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Review: We are the Engineers! by Christopher Harvie

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they-taughtlowres.jpgReview: "We are the Engineers!" by Christopher Harvie

We Are The Engineers!  They Taught Us Skills For Life 

by Margaret Bennett :

Ochtertyre: Grace Note Publications, 2015, 197 pp, 

with many illustrations, pb, £12,99, ISBN 978-1-907676-66-6.

Margaret Bennett is one of the great authorities on, as well as performers of, Scotland’s folk music. But her family background was in the ‘new itinerant’ community of engineering, whose bard, Ewan McColl, provides its title. Kirkcaldy was where my own caravan was pitched as SNP list MSP 2007-11, very recently, over thirty years after the firm of Melville-Brodie Ltd. of Pathhead closed. Two of its veterans, Dougie Reid and Willie Black, had meanwhile been collecting photographs, news stories. Along with Dr Bennett, who recorded them and wrote the book, they deserve a warm tribute for this absorbing paperback which mixes critical analysis with respect for the emotional and rational responses of those involved.

Melville-Brodie closed down in circumstances of some obscurity, suggesting an international fraud; not long afterwards, most of industrial Kirkcaldy was cleared, leaving a trim parkland stretching away from its slick modern station, with elegant if rather dilapidated Victorian buildings irrupting from the greenery. Before, there had been a spectacular townscape – with canyon-like streets and deep gullies dividing factories – which lasted as late as the 1970s: the linoleum-works of Barry Ostlere or Nairn and Company. One lino factory, originally Nairn, now Nairn-Forbo, survives, but for Dr Bennett’s collaborators, witnesses and interviewees these vanished buildings seem to have an almost tangible reality, a common heritage to the now very old former apprentices, an explanation of why their town and country still look to them the way they did. The pride, wit and also the possibility remain, as in that McColl song, but also a sense of divided life: ‘See they trees! That’s where aa the hooses used to be,’ as another local Homer, Dr Keith Armstrong, recorded of modern Geordieland.

Dr Bennett roots her narrative in a sharp analysis of Adam Smith. Yes, the marvellous Pin Factory did exist locally (I had once thought it pure myth). Yes, it was known to Smith but, intriguingly, it was not very successful, ultimately losing out to specialism in canvas and then floor cloth, linoleum’s ancestors. And lino itself has proved to have unique germicidal properties, holding the line against MRSA.

The centre of the book is fired up by the experience of apprenticeship in one of the cluster of engineering firms which supplied the complex one-off machines for the floor-covering works. Something that tends to be underestimated is that mid-twentieth century Scottish society could often be a sort of interior, occupational diaspora focused on specific foreign-oriented trades. The experience of learning their Art und Weise was a complex and demanding one: thole it and you could survive anywhere. ‘The dance of the apprentices’ could meet the comparison with Wagner’s Meistersinger that the Glasgow novelist Edward Gaitens made. Indeed, school teaching in the Lang Toun had helped forge Wagner’s near-exact contemporary Thomas Carlyle.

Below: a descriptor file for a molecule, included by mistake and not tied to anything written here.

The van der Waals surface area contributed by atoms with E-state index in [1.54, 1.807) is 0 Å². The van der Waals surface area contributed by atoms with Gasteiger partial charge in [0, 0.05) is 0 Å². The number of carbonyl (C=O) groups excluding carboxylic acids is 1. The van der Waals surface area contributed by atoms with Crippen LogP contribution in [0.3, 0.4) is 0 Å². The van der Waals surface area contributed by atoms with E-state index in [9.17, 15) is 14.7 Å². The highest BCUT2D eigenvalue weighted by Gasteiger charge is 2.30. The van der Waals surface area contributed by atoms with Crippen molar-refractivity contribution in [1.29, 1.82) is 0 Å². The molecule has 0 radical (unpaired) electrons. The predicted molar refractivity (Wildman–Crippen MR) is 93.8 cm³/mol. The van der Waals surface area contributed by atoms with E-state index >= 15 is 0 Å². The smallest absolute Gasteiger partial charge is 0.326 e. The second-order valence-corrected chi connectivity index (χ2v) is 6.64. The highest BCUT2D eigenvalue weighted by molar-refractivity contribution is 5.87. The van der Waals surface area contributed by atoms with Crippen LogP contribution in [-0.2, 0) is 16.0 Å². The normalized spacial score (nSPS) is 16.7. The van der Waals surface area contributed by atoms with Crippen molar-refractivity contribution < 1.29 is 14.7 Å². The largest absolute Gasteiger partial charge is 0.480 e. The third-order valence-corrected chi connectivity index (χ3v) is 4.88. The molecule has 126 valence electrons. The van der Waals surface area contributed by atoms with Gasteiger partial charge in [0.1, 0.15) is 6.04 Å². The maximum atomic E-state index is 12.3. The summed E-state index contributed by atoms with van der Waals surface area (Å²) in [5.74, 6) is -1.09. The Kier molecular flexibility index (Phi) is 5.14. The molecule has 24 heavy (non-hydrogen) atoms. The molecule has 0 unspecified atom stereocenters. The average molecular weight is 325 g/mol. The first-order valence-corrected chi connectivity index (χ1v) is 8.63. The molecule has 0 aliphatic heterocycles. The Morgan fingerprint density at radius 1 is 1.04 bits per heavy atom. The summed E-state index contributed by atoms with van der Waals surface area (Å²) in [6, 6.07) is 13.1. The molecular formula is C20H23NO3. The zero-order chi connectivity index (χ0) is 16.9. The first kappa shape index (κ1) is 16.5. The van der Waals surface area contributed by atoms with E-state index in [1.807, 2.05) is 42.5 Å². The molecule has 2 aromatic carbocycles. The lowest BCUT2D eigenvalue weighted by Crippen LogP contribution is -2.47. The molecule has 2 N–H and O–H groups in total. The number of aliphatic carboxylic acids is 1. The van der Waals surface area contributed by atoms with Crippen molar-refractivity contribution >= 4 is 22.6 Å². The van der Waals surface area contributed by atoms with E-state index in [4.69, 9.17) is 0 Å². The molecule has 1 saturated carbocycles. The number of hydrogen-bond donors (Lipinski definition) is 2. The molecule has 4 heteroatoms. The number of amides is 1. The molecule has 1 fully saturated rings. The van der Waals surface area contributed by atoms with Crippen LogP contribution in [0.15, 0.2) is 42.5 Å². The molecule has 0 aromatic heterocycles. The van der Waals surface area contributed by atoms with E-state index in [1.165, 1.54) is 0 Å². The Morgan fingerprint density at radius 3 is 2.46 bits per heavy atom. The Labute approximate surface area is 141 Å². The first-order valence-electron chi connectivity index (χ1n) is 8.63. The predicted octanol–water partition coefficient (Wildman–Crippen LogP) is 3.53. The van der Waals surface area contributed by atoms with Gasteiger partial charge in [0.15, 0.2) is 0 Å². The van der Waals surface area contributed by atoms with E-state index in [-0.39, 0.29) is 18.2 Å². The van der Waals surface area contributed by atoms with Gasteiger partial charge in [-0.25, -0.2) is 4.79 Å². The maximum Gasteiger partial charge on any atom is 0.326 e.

The apprentices photographed in the 1960s have gentle, open, witty faces, something borne out by the memoirs of the Upper Clyde generation, or John Byrne’s Slab Boys. The rise of the real Tartan Noir, a society of professional trickery, seems to have shut this openness of manner down, more or less at the time that Scots manufacturing finally imploded in the noughties.

In fact, it was the people recruited from this circumspect polity, who often transferred as production engineers to the oilfields or the banking and capital-investment of the Chinese and Asiatic Russian ‘growth zones’, that enabled cheap production and dodgy finance to undermine the last significant survivals of Scottish manufacturing and depart to wealth and privilege. Gordon Brown, who provides a brief foreword, became from 1990 the powerful instrument of shifting production to newly-industrialising-countries with little regard to social or environmental outcomes there or back here. Footloose capital accelerated the industrial cycle, making traditional collective high/low points unmemorable.

Kirkcaldy’s big call-centre CMT employed 500 when I was an MSP (a worker in the so-called ‘knowledge-industries’ cost £3000 – a tenth of a skilled engineer – to ‘train’). No-one is there now. And who will remember it with a fraction of the affection of those who were schooled at Melville-Brodie?

July 2015

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